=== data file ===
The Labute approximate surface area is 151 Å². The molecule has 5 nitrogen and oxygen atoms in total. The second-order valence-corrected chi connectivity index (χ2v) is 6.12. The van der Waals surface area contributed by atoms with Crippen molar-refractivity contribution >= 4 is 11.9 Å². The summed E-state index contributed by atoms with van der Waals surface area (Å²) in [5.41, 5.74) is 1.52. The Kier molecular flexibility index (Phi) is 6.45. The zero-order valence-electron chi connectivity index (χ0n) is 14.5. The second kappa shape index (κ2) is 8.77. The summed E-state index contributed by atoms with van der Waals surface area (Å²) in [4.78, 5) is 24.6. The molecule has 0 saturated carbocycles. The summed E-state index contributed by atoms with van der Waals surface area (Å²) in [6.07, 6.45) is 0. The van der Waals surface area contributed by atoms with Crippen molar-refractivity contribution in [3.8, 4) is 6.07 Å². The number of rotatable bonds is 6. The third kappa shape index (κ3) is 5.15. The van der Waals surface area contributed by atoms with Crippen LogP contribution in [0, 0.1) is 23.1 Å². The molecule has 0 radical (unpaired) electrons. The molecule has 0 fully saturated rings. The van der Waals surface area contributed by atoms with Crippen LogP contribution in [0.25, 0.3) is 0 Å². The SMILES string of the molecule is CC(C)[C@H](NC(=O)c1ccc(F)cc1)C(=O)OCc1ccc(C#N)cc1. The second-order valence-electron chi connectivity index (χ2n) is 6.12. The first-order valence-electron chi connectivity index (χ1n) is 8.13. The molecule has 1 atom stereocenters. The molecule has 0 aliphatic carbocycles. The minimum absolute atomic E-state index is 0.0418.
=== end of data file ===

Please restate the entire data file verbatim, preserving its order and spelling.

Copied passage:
The Labute approximate surface area is 151 Å². The molecule has 5 nitrogen and oxygen atoms in total. The second-order valence-corrected chi connectivity index (χ2v) is 6.12. The van der Waals surface area contributed by atoms with Crippen molar-refractivity contribution >= 4 is 11.9 Å². The summed E-state index contributed by atoms with van der Waals surface area (Å²) in [5.41, 5.74) is 1.52. The Kier molecular flexibility index (Phi) is 6.45. The zero-order valence-electron chi connectivity index (χ0n) is 14.5. The second kappa shape index (κ2) is 8.77. The summed E-state index contributed by atoms with van der Waals surface area (Å²) in [4.78, 5) is 24.6. The molecule has 0 saturated carbocycles. The summed E-state index contributed by atoms with van der Waals surface area (Å²) in [6.07, 6.45) is 0. The van der Waals surface area contributed by atoms with Crippen molar-refractivity contribution in [3.8, 4) is 6.07 Å². The number of rotatable bonds is 6. The third kappa shape index (κ3) is 5.15. The van der Waals surface area contributed by atoms with Crippen LogP contribution in [0, 0.1) is 23.1 Å². The molecule has 0 radical (unpaired) electrons. The molecule has 0 fully saturated rings. The van der Waals surface area contributed by atoms with Crippen LogP contribution in [0.25, 0.3) is 0 Å². The SMILES string of the molecule is CC(C)[C@H](NC(=O)c1ccc(F)cc1)C(=O)OCc1ccc(C#N)cc1. The second-order valence-electron chi connectivity index (χ2n) is 6.12. The first-order valence-electron chi connectivity index (χ1n) is 8.13. The molecule has 1 atom stereocenters. The molecule has 0 aliphatic carbocycles. The minimum absolute atomic E-state index is 0.0418.